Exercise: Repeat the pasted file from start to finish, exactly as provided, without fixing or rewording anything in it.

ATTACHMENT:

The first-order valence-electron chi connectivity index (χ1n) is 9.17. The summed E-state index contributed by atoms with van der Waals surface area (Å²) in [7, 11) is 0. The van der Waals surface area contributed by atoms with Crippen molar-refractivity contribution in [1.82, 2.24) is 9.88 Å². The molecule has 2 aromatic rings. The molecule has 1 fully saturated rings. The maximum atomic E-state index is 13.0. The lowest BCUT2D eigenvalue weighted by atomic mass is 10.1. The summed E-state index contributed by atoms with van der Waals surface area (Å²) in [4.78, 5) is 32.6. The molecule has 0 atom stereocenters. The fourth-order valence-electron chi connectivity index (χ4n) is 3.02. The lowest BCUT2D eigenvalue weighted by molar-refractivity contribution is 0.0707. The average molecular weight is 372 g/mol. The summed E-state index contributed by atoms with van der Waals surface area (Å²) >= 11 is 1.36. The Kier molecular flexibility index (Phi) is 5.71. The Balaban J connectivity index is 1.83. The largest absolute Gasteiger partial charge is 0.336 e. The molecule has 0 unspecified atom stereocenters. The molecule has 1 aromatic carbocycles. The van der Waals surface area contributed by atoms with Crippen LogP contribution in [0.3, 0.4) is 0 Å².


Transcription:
The first-order valence-electron chi connectivity index (χ1n) is 9.17. The summed E-state index contributed by atoms with van der Waals surface area (Å²) in [7, 11) is 0. The van der Waals surface area contributed by atoms with Crippen molar-refractivity contribution in [1.82, 2.24) is 9.88 Å². The molecule has 2 aromatic rings. The molecule has 1 fully saturated rings. The maximum atomic E-state index is 13.0. The lowest BCUT2D eigenvalue weighted by atomic mass is 10.1. The summed E-state index contributed by atoms with van der Waals surface area (Å²) in [4.78, 5) is 32.6. The molecule has 0 atom stereocenters. The fourth-order valence-electron chi connectivity index (χ4n) is 3.02. The lowest BCUT2D eigenvalue weighted by molar-refractivity contribution is 0.0707. The average molecular weight is 372 g/mol. The summed E-state index contributed by atoms with van der Waals surface area (Å²) >= 11 is 1.36. The Kier molecular flexibility index (Phi) is 5.71. The Balaban J connectivity index is 1.83. The largest absolute Gasteiger partial charge is 0.336 e. The molecule has 0 unspecified atom stereocenters. The molecule has 1 aromatic carbocycles. The van der Waals surface area contributed by atoms with Crippen LogP contribution in [0.3, 0.4) is 0 Å².